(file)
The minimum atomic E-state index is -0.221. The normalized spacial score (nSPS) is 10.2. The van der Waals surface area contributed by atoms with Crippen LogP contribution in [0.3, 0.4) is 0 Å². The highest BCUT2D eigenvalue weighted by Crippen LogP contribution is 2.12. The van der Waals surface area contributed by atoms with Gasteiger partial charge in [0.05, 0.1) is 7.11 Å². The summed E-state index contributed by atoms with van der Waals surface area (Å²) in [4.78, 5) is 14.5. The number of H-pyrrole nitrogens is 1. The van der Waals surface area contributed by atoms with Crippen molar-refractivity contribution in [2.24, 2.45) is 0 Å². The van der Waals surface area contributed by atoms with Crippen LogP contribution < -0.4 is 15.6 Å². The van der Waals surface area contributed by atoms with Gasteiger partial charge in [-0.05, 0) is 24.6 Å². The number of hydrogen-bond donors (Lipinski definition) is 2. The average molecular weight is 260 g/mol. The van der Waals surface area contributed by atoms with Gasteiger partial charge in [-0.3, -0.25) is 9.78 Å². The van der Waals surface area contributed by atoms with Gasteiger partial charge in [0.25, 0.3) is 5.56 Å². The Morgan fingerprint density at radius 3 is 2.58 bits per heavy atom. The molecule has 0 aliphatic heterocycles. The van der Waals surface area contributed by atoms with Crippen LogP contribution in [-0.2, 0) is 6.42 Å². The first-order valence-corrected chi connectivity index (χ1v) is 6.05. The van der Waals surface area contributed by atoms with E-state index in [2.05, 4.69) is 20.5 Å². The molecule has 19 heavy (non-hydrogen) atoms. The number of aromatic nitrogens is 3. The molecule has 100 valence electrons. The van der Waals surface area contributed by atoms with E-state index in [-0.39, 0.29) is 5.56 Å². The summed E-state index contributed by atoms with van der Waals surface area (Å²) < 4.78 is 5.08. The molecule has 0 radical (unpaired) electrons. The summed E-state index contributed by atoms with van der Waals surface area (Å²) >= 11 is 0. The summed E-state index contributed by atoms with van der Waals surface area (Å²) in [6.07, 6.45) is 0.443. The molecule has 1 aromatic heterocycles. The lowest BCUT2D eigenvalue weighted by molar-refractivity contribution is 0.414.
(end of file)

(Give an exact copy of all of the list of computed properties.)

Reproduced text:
The minimum atomic E-state index is -0.221. The normalized spacial score (nSPS) is 10.2. The van der Waals surface area contributed by atoms with Crippen LogP contribution in [0.3, 0.4) is 0 Å². The highest BCUT2D eigenvalue weighted by Crippen LogP contribution is 2.12. The van der Waals surface area contributed by atoms with Gasteiger partial charge in [0.05, 0.1) is 7.11 Å². The summed E-state index contributed by atoms with van der Waals surface area (Å²) in [4.78, 5) is 14.5. The number of H-pyrrole nitrogens is 1. The van der Waals surface area contributed by atoms with Crippen molar-refractivity contribution in [2.24, 2.45) is 0 Å². The van der Waals surface area contributed by atoms with Crippen LogP contribution < -0.4 is 15.6 Å². The van der Waals surface area contributed by atoms with Gasteiger partial charge in [-0.05, 0) is 24.6 Å². The number of hydrogen-bond donors (Lipinski definition) is 2. The average molecular weight is 260 g/mol. The van der Waals surface area contributed by atoms with Gasteiger partial charge in [-0.3, -0.25) is 9.78 Å². The van der Waals surface area contributed by atoms with Gasteiger partial charge in [0.25, 0.3) is 5.56 Å². The Morgan fingerprint density at radius 3 is 2.58 bits per heavy atom. The molecule has 0 aliphatic heterocycles. The van der Waals surface area contributed by atoms with Crippen LogP contribution in [-0.2, 0) is 6.42 Å². The first-order valence-corrected chi connectivity index (χ1v) is 6.05. The van der Waals surface area contributed by atoms with E-state index in [2.05, 4.69) is 20.5 Å². The molecule has 19 heavy (non-hydrogen) atoms. The number of aromatic nitrogens is 3. The molecule has 100 valence electrons. The van der Waals surface area contributed by atoms with E-state index in [-0.39, 0.29) is 5.56 Å². The summed E-state index contributed by atoms with van der Waals surface area (Å²) < 4.78 is 5.08. The molecule has 0 radical (unpaired) electrons. The summed E-state index contributed by atoms with van der Waals surface area (Å²) >= 11 is 0. The summed E-state index contributed by atoms with van der Waals surface area (Å²) in [6.07, 6.45) is 0.443. The molecule has 1 aromatic heterocycles. The lowest BCUT2D eigenvalue weighted by molar-refractivity contribution is 0.414.